Rome – The Genius Producer You Don’t Know You Love | Krazed Music
So what do Cee-Lo Green, MF Doom, The Gorillaz, Jay-Z, Jack White and Norah Jones have in common? They’re all very successful musicians, right? But what you may not know is that all of them have experienced some of the heights of their success through the input and work of one musician/DJ/producer: Danger Mouse. You have probably seen him, but may not have realised. He’s that other guy in the Gnarls Barkley videos, standing alongside the unmistakeable Cee-Lo Green. Why? Because he is the man behind the music that you’re hearing. Gnarls Barkley is not Cee-Lo Green; it is the duo of Cee-Lo and Danger Mouse working together.
The same producer worked on the instrumentals for the Gorillaz album Demon Days, the Adult Swim sponsored collaboration with MF Doom entitled The Mouse And The Mask, and the not-for-profit project that first brought him the recognition he deserved: The Grey Album. This was a unification of the vocals from Jay-Z’s The Black Album and instrumental samples from The Beatles’ The White Album. It’s free to download, and is a great listen for any fans of good Hip-Hop. Danger Mouse is that creative talent who seems like he’s just emerging as a bright prospect for the future, but has actually been on the scene for more than a decade. Why is this? Why has his profile not blown up like that of other super-producers like Mark Ronson or Timbaland?
Well, the truth is, it has; just not so much among the mainstream audience. He has won numerous awards and even been named producer of the decadefor 2000-2009, producing music for other artists like Red Hot Chilli Peppers, U2, The Black Keys, ASAP Rocky and Martina Topley-Bird, to name a few. He has been the subtle, silent driving force behind a lot of the influential music of the 21st Century; a musical auteur who prides himself on remaining behind the scenes and innovating with his own musical approach at every turn. Although his roots are in Hip-Hop, Danger Mouse has never confined himself to a single genre, and 2011’s Rome is an album that most explicitly demonstrates his versatility and creativity. It was made in collaboration with Italian composer Daniele Luppi, and has foundations in the music of the ‘Spaghetti Western’ film genre.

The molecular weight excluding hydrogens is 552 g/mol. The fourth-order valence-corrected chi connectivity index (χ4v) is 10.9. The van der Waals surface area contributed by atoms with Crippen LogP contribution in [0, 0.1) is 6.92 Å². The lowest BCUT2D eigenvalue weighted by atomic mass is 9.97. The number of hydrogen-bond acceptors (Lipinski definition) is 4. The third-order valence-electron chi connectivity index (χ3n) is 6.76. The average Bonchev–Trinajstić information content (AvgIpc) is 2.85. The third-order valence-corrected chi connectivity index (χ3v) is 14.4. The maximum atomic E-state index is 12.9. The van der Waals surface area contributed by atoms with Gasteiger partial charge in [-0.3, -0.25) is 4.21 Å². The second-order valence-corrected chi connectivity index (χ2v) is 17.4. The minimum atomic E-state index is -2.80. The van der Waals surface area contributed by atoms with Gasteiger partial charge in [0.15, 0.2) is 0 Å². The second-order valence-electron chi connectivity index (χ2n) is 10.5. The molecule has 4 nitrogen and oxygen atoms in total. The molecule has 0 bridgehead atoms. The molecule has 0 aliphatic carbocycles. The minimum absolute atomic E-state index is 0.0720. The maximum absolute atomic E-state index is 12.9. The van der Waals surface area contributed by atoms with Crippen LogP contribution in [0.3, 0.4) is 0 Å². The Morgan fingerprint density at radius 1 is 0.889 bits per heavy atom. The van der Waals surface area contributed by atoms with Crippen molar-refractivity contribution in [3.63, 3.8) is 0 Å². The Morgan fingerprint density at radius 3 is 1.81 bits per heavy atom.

This influence is evident right from the outset, as subtle drums combine with acoustic guitar strums, and a solitary vocalist wails along without uttering a single lyric. The image of a horseman in the deserts of the old west is powerfully conjured, but the emotive power of the music is also very apparent, and this is what pervades throughout the album. There are some exquisite string accompaniments that rise and fall on many of the tracks, and these are the work of Daniele Luppi. His input only enhances the broad spectrum of the approach that Danger Mouse always takes to his work. There are numerous uses of percussive instruments like the xylophone in solos that add a transcendent, dream-like dimension to much of the music, as it alternates repeatedly between instrumental compositions and songs featuring Norah Jones or Jack White, who also wrote his own lyrics for his appearances.
All in all, this is an album that impresses on one’s first encounter, but really comes into its own through repeated listens. It suffers somewhat from unremarkable songwriting, despite the calibre of the singers it features, and this takes a little away from its overall effectiveness. You may disagree, but for me the instrumental tracks are the ones that pull me back to listen again, while the songs are a little underwhelming. This isn’t to say they are bad songs, just that they don’t really enrich the instrumentals a whole lot; I would have been happy to listen to every track on this album without any lead vocals. The richness of the compositions is quite sublime, and the film soundtrack influence appeals to me as someone who has a great love of film and music alike.
Rome is an album that feeds the mind and soul of anyone who seeks a little musical depth in their search for ‘alternative’ music. It lacks commercialised content, and yet oozes mainstream appeal as it has had songs featured in film and television, including Breaking Bad, that enhanced the drama without anyone even knowing what they were hearing. If you enjoy music that is easy to relax to, but also has genuinely meaty content to get your teeth into, then Rome is an album that you will get a lot out of. Plus, if you’re a fan of Danger Mouse, Norah Jones or The White Stripes then this album is simply not to be missed!
If you have any thoughts about Rome that you’d like to share with me, don’t hesitate to contact me through my Twitter profile. Enjoy!